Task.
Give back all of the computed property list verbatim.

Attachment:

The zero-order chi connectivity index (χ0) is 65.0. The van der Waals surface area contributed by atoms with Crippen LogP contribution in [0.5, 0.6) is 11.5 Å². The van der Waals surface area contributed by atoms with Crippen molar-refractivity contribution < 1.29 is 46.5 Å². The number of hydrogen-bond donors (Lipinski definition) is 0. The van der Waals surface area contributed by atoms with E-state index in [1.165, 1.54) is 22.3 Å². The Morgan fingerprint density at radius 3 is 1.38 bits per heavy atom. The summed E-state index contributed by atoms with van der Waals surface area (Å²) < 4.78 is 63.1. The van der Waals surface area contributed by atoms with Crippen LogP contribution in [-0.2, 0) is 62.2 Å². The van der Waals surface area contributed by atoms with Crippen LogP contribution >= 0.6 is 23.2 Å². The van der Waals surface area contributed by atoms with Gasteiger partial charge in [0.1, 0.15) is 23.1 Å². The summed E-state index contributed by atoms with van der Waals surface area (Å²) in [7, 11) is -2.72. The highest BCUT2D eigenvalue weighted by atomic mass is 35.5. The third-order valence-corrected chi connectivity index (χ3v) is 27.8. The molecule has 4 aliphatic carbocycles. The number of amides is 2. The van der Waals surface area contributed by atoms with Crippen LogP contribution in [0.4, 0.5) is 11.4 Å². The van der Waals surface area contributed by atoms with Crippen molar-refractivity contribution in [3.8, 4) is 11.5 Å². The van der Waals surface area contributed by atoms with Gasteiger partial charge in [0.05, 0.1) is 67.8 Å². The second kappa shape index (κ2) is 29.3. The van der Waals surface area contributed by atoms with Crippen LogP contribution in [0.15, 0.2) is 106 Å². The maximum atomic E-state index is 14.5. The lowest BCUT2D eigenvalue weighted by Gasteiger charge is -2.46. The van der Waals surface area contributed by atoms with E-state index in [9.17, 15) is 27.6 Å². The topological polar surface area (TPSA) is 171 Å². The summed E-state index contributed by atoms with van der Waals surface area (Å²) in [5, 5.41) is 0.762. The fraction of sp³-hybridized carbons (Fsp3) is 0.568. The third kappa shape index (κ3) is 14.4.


The zero-order chi connectivity index (χ0) is 65.0. The van der Waals surface area contributed by atoms with Crippen LogP contribution in [0.5, 0.6) is 11.5 Å². The van der Waals surface area contributed by atoms with Crippen molar-refractivity contribution < 1.29 is 46.5 Å². The number of hydrogen-bond donors (Lipinski definition) is 0. The van der Waals surface area contributed by atoms with E-state index in [1.165, 1.54) is 22.3 Å². The Morgan fingerprint density at radius 3 is 1.38 bits per heavy atom. The summed E-state index contributed by atoms with van der Waals surface area (Å²) < 4.78 is 63.1. The van der Waals surface area contributed by atoms with Crippen LogP contribution in [-0.2, 0) is 62.2 Å². The van der Waals surface area contributed by atoms with Crippen LogP contribution >= 0.6 is 23.2 Å². The van der Waals surface area contributed by atoms with Gasteiger partial charge in [0.1, 0.15) is 23.1 Å². The summed E-state index contributed by atoms with van der Waals surface area (Å²) in [7, 11) is -2.72. The highest BCUT2D eigenvalue weighted by atomic mass is 35.5. The third-order valence-corrected chi connectivity index (χ3v) is 27.8. The molecule has 4 aliphatic carbocycles. The number of amides is 2. The van der Waals surface area contributed by atoms with Crippen LogP contribution in [0.4, 0.5) is 11.4 Å². The van der Waals surface area contributed by atoms with Crippen molar-refractivity contribution in [3.8, 4) is 11.5 Å². The van der Waals surface area contributed by atoms with Gasteiger partial charge in [0.05, 0.1) is 67.8 Å². The second kappa shape index (κ2) is 29.3. The van der Waals surface area contributed by atoms with Crippen LogP contribution in [0.15, 0.2) is 106 Å². The maximum atomic E-state index is 14.5. The lowest BCUT2D eigenvalue weighted by Gasteiger charge is -2.46. The van der Waals surface area contributed by atoms with E-state index in [9.17, 15) is 27.6 Å². The topological polar surface area (TPSA) is 171 Å². The summed E-state index contributed by atoms with van der Waals surface area (Å²) in [5, 5.41) is 0.762. The fraction of sp³-hybridized carbons (Fsp3) is 0.568. The third kappa shape index (κ3) is 14.4.